Tuesday, October 6, 2015

Faulty Ways Of Dealing With Fears

Have I not commanded you? Be strong and courageous! Do not tremble or be dismayed, for the LORD your God is with you wherever you go.  Joshua 1:9 NASB

Since fear is basic to human existence, we must learn to deal with it. But dealing with fear in the wrong way only makes matters worse. We can mishandle our fears by:
  • Numbing ourselves to our fears and ignoring them –
Trauma victims are especially vulnerable to this tactic. They often battle with a "loss of heart" because the pain of the trauma creates such an emotional overload that their internal circuit-breakers shut down and the whole system goes dead.
Unfortunately, if their emotions are not brought back on line, they will be extremely vulnerable to being victimized by those who would exploit their emotional numbness and failure to set appropriate boundaries.
  • Masking our fears by covering them up -
Anger and aggression are some of the most common masks for fear. An angry bully is not usually mistaken for someone who is afraid that no one will respect him unless he demands it. But intimidating others so that they would never dare question him is a common tactic of someone haunted by insecurity.
Those who fear a loss of control often become the kind of take-charge people who themselves become guilty of being controllers.  A chronic fear of failure can be covered by a mask of meticulous perfectionism. The entertainer can use his humor to mask his fear of loneliness.  The problem with wearing masks is that a person loses his true identity and cannot relate sincerely with others.
  • Minimizing our fears by pretending that they are not important -
"It's no big deal, that's just the way things were in my family" was the response of a man who had just told a painful story of being totally ignored by his father when he was 8 years old. When asked how he felt about picking his father up at the airport earlier that week, he replied, "There was no way I was going to be late for that man, even if it meant getting there 5 hours early." When asked how his father might respond if he were late, he snapped, "It's not what he would say. It would be the look in his eyes."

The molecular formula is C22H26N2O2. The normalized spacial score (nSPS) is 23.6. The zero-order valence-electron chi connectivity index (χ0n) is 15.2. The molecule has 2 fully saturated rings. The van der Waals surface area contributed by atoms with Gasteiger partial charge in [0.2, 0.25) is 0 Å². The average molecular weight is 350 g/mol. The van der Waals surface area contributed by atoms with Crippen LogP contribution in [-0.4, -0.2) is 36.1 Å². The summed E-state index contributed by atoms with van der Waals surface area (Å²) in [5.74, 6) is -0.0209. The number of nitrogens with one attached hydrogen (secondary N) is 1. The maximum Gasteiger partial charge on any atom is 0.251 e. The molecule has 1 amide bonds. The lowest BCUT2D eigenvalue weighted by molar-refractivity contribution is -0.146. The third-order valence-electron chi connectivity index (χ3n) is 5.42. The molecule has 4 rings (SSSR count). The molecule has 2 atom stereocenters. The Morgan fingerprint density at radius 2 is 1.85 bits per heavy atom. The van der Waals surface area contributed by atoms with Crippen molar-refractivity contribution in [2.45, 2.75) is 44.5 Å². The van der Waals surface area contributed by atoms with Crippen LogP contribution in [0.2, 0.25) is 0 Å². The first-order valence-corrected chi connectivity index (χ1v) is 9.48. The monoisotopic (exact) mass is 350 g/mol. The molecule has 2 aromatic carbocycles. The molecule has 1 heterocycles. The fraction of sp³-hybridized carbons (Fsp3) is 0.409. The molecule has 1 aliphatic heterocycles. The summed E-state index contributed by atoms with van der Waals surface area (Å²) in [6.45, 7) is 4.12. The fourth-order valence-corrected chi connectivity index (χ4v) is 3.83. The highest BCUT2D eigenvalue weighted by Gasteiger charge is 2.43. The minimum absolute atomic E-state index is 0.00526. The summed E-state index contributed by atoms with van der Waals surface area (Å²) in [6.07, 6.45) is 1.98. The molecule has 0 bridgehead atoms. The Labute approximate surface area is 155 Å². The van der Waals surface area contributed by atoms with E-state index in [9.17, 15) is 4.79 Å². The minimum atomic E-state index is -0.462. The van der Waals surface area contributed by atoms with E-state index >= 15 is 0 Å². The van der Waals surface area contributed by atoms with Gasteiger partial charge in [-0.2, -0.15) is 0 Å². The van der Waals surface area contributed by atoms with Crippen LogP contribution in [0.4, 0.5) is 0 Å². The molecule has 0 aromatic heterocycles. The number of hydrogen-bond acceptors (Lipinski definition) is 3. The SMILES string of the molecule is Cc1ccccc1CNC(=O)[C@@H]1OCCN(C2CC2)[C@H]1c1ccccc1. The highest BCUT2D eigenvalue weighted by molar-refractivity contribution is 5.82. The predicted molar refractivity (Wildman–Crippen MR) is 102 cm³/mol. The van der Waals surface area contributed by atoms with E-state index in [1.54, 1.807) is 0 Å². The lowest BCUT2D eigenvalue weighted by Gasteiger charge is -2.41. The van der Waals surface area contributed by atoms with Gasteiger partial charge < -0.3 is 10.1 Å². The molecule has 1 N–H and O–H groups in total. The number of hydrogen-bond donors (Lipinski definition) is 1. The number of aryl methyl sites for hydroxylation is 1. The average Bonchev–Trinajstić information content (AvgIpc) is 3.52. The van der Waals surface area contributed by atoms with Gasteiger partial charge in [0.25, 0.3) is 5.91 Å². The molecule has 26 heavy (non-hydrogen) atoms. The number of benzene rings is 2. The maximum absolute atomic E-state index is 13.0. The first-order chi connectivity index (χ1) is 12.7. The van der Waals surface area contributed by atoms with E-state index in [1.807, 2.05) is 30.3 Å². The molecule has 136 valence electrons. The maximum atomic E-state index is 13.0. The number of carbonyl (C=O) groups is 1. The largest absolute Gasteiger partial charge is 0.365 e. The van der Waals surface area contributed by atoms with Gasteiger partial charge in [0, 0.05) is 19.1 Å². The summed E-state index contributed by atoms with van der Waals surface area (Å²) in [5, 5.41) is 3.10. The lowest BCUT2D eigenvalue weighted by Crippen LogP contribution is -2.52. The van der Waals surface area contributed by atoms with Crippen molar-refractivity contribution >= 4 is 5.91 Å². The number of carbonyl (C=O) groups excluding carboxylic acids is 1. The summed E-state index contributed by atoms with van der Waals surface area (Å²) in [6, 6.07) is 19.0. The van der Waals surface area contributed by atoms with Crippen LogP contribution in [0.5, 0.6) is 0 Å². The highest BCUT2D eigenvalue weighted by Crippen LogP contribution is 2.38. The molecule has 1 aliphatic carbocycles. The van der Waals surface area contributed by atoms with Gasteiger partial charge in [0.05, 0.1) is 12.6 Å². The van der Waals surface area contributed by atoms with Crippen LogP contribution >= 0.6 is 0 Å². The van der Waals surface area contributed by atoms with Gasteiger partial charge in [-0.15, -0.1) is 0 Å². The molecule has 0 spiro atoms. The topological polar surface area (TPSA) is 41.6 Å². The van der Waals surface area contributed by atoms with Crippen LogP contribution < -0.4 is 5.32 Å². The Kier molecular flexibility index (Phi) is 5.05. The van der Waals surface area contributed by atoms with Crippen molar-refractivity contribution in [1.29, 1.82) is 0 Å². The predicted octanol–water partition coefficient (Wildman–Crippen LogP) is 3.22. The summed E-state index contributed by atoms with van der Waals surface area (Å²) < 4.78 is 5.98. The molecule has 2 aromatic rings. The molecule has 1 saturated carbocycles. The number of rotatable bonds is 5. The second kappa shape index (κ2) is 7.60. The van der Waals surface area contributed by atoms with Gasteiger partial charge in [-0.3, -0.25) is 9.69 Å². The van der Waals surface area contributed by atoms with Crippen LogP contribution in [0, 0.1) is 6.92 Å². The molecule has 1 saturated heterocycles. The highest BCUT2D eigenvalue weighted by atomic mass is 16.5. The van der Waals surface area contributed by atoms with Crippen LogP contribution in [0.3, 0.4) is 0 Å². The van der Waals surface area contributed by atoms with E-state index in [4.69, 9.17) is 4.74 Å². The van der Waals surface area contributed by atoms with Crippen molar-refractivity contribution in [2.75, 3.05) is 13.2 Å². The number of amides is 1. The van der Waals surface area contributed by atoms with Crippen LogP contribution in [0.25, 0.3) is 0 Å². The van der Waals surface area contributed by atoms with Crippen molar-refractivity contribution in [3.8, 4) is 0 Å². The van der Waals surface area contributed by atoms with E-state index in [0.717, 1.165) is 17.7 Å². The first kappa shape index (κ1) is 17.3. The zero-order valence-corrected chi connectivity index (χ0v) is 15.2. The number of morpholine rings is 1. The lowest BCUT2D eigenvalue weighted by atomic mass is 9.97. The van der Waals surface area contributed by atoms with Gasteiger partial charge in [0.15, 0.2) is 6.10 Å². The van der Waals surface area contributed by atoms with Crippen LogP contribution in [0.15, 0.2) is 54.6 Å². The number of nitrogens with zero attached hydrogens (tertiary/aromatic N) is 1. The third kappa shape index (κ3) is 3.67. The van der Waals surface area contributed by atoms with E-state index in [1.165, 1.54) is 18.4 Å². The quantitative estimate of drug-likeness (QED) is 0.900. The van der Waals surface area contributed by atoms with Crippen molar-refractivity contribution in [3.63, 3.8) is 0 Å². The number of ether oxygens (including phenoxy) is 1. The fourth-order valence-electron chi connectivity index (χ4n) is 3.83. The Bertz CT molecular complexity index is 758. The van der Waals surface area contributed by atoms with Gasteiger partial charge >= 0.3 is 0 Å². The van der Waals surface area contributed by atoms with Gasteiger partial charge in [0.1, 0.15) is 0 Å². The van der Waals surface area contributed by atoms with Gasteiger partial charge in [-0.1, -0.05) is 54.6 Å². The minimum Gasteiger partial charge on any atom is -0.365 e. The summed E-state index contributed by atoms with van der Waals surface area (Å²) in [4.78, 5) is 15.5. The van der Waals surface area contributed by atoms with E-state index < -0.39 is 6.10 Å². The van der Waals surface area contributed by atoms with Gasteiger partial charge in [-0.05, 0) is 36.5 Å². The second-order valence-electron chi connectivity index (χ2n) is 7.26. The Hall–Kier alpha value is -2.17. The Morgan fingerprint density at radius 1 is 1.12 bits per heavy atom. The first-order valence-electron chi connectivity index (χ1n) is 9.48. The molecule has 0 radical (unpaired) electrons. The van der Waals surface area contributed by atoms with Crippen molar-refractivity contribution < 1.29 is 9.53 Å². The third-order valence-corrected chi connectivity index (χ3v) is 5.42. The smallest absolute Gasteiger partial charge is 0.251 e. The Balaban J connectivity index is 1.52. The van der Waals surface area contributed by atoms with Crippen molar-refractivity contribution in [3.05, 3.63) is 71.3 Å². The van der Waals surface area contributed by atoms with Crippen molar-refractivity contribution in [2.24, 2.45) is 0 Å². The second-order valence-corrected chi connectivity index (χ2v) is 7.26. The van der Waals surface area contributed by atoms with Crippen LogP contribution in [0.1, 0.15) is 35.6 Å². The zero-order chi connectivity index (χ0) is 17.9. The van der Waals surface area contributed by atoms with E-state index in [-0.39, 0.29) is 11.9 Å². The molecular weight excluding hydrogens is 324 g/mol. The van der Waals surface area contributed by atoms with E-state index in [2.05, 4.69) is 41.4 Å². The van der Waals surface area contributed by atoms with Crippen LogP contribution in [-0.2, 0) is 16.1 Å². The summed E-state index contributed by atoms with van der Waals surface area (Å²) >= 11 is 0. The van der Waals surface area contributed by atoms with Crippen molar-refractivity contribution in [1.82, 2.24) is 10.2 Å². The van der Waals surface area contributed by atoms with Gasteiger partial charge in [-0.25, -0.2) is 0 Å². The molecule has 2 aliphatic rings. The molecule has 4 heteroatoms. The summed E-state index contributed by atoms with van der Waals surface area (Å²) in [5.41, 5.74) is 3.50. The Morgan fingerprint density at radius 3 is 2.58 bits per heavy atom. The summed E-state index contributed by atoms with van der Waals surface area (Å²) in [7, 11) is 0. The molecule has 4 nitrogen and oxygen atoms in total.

This man had totally minimized the fear-and rage-he felt toward his father. Not only did his pretending stifle his relationship with his father, but it was robbing him of intimacy with his own family, whose pain he also minimized.
  • Rationalizing our fears by explaining them away -  
The fly says to the centipede, "I have six legs and I know how to walk. You have 100 legs; how do you coordinate 100 legs and walk?" The centipede started thinking about it, and he became immobilized and couldn't walk.
Some try to justify their fears superficially by excusing them as emotional reactions and nothing more. They see their fear as nothing more than a primitive defensive response to a neuron-chemical reaction between specific neurons of the brain.
The result is a mind-over-feelings mentality that closes off any healthy dialog about how our feelings are tied to deeper issues of the heart.
  • Exaggerating our fears by making dangers bigger than they really are -  
Phobias, paranoia, and panic attacks are examples of exaggerated and disabling fears.  Bruce Larson tells about a man who had terrible hallucinations that plagued him for a number of years. "I believed that there were wild, hideous animals hiding under my bed," the man told one of his friends. "Every night when the lights went out, they would come out, prowl all around the room and scare the stew out of me. But my brother finally solved my problem." "Oh, is he a psychiatrist?" asked his friend. "No," said the man, "he's a carpenter. He sawed the legs off my bed.
Phobias, for example, are fears focused on specific situations or objects that are somewhat risky but pose no real threat of danger. Phobias divert attention from the real issues that a person is avoiding by clouding them with a larger-than-life distraction.

Scripture to Claim:
Do not be anxious about anything, but in everything, by prayer and petition, with thanksgiving, present your requests to God.  Philippians4:6

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